my mission

I'm still awestruck by this world -- by its simplicity and its complexity. I revel in the upward curve of a smile and the downward burrow of a brow. I am drawn to the little motions in life, as it is moments that compose forever.

I want to be there for you when you compose your story of forever. I want to be the one weaving together moments of your life so that you can live in the moment -- and then relive those moments with photographs.

Photographs freeze time while simultaneously extending it. Magic, I say.

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my personal herstory

+ The first word I learned to spell, aside from my name, was b-e-a-u-t-i-f-u-l. Bless my mother for instilling this one-word mantra from day one.

+ I come from a immigrant family; my parents originated on opposite sides of the world, South America and Asia. I find cultural expression necessary and communal.

+ I grew up in a small town in Connecticut and I now live in the world's most diverse county, Queens. Both places have formed who I am today.

+ I am a middle school teacher. Identity crises, hormones, feelings? Bring it on! Progress is incredibly inspiring, and what better way to interact with progress on a daily basis?

+ I think love is expressed beautifully in words. Body language, too, but words reveal certain crevices of the mind. Pablo Neruda, anyone? Rupi Kaur? This is why I like to incorporate a bit of writing into my sessions. 

+ Traveling gives me life. I studied abroad in Spain and I visited Morocco and Italy. I've been to Colombia twice, and I've traveled around the Caribbean. Last spring I visited Japan and Vietnam. I've also traveled throughout the Northeast as well as California, Hawaii, Arizona, Texas, Colorado, Florida, Georgia, and South Carolina. Interested in a destination wedding photographer? I got you!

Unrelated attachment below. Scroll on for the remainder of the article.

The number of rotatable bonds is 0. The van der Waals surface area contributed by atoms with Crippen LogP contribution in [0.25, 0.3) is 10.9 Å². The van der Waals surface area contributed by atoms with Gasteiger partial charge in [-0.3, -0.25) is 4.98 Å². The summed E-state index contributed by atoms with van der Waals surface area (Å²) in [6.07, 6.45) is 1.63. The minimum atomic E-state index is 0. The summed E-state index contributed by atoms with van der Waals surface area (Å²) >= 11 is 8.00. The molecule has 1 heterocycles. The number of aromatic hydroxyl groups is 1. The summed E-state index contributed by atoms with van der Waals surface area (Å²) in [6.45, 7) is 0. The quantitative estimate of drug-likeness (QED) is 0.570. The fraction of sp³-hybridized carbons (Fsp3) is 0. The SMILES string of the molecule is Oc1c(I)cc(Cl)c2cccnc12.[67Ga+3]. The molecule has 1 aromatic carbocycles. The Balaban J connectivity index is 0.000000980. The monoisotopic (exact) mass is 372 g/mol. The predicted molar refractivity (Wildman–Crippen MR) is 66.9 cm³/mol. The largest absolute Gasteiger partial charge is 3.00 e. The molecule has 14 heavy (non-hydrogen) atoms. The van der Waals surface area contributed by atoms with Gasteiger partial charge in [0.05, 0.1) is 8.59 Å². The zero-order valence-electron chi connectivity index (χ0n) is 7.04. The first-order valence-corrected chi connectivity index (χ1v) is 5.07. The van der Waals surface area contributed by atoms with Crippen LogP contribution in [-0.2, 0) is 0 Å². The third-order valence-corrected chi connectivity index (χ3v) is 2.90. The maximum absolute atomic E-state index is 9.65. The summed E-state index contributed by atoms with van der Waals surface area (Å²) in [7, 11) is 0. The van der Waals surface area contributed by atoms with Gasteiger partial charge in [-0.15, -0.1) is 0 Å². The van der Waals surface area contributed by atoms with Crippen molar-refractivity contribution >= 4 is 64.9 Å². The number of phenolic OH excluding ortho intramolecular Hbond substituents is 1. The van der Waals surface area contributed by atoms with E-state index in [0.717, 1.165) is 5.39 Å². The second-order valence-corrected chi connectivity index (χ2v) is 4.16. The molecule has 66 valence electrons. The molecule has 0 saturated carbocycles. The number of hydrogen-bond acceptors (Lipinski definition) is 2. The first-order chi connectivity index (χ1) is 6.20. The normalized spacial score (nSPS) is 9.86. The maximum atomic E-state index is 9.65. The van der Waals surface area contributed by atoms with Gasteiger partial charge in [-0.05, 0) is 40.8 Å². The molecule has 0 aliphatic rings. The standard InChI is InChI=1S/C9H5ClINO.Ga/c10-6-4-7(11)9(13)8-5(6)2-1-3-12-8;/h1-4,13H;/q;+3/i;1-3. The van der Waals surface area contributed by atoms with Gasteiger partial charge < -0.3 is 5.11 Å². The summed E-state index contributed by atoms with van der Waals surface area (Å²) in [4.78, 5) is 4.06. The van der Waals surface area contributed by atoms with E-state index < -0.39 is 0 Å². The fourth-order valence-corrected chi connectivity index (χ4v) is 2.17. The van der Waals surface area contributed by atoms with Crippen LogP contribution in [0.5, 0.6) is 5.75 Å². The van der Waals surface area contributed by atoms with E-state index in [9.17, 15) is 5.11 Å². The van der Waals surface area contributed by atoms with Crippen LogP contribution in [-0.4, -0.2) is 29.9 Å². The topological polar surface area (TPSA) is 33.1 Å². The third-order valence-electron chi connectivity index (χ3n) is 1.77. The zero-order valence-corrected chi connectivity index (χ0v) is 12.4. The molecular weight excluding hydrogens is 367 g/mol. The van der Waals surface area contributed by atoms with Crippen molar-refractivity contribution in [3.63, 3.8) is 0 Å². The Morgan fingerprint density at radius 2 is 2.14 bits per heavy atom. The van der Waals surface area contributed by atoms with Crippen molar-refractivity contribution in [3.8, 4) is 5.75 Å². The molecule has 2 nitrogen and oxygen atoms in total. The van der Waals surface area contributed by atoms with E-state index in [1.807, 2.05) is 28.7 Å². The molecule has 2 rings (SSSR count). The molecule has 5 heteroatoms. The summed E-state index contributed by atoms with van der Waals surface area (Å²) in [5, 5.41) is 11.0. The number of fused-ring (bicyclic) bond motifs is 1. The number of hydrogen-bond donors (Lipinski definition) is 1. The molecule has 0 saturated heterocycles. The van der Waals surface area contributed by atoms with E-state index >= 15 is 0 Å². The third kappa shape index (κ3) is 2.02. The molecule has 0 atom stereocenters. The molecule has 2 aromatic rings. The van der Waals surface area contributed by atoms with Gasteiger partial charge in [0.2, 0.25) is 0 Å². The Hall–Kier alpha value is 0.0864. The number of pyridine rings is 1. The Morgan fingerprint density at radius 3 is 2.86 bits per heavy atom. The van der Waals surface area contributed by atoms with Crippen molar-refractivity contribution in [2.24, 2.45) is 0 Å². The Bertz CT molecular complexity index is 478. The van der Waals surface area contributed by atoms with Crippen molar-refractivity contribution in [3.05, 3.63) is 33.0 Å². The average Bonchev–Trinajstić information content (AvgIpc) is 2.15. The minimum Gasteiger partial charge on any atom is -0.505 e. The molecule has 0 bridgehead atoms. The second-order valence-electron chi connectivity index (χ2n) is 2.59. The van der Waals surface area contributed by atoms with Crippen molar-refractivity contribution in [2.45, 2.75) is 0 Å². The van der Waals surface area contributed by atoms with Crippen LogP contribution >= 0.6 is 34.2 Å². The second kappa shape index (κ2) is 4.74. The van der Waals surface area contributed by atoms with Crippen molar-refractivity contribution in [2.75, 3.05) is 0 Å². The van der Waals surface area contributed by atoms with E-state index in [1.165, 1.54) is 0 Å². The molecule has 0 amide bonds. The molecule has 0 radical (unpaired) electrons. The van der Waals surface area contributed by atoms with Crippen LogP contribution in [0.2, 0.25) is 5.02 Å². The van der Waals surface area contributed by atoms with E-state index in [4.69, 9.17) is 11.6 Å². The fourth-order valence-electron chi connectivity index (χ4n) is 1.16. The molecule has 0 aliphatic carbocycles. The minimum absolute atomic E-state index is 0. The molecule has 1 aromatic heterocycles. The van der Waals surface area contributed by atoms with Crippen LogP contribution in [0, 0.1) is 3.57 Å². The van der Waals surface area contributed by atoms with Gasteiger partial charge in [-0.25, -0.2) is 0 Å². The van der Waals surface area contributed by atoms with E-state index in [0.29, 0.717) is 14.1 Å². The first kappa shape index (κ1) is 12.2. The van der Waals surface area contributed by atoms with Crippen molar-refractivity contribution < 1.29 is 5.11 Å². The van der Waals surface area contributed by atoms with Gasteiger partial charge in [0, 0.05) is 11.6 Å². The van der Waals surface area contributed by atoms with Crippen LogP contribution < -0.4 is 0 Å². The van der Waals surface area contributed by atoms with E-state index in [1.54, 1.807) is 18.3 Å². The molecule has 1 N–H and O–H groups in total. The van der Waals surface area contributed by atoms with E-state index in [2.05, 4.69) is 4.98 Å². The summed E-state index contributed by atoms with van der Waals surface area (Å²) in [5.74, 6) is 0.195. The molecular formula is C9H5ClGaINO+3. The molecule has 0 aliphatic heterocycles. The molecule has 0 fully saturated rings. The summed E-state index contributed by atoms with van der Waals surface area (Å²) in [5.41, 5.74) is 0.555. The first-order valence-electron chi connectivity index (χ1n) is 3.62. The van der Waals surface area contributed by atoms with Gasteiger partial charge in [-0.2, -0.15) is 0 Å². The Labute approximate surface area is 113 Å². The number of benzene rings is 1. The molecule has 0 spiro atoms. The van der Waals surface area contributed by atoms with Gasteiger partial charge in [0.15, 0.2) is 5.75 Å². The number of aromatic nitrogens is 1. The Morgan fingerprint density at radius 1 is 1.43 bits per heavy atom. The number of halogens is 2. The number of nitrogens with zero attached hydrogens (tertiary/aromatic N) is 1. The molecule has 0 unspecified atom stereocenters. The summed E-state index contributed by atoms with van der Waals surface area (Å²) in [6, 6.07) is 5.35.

+ INFJ, over here! We are, supposedly, statistically less than 1% of the population, yet I continue to find myself surrounded by other INFJs. Hm, birds of a feather flock together? 

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my photography history

In Kindergarten I wanted to be a teacher. Then around the end of elementary school, I fell in love with words and wanted to be a writer. In high school, I took a photography class junior year. Senior year, students had the option to solidify an internship in lieu of the last six weeks of school. For those last six weeks, I worked alongside a professional photographer, in awe, as she molded moments. Photography was powerful; it was both documenting and creating. I graduated wanting to be a traveling photojournalist, and that summer I became a photojournalist for my local newspaper. But I felt pigeonholed into a specific format and I didn't feel the emotion and expression I craved.

I left for college. My professional education was, put loosely, the study of people. In undergrad, I majored in Culture and Communication. After assistant teaching for a couple of years and circling back to my Kindergarten desire, I attended grad school for teaching. I learned how to navigate classrooms with thirty children, interact with various personalities, and create engaging lessons. I learned to balance academics and social and emotional learning. Paying attention to body language became second nature.

In those eight years after discovering my love for photography, I spent precious late nights and weekends teaching myself the technical aspects of photography. Apart from the class and internship in high school, I am self-taught. I realize my path is unconventional. I don't have a degree in photography, art, or design, but I figured if I can teach 120 children about world religions or about argumentative writing, why can't I teach myself about photography? 

It is with this determination and eclectic interest in life, that my childhood dreams came true. I became the teacher. I became the traveler. I became the photographer and the journalist.

I document the personal.

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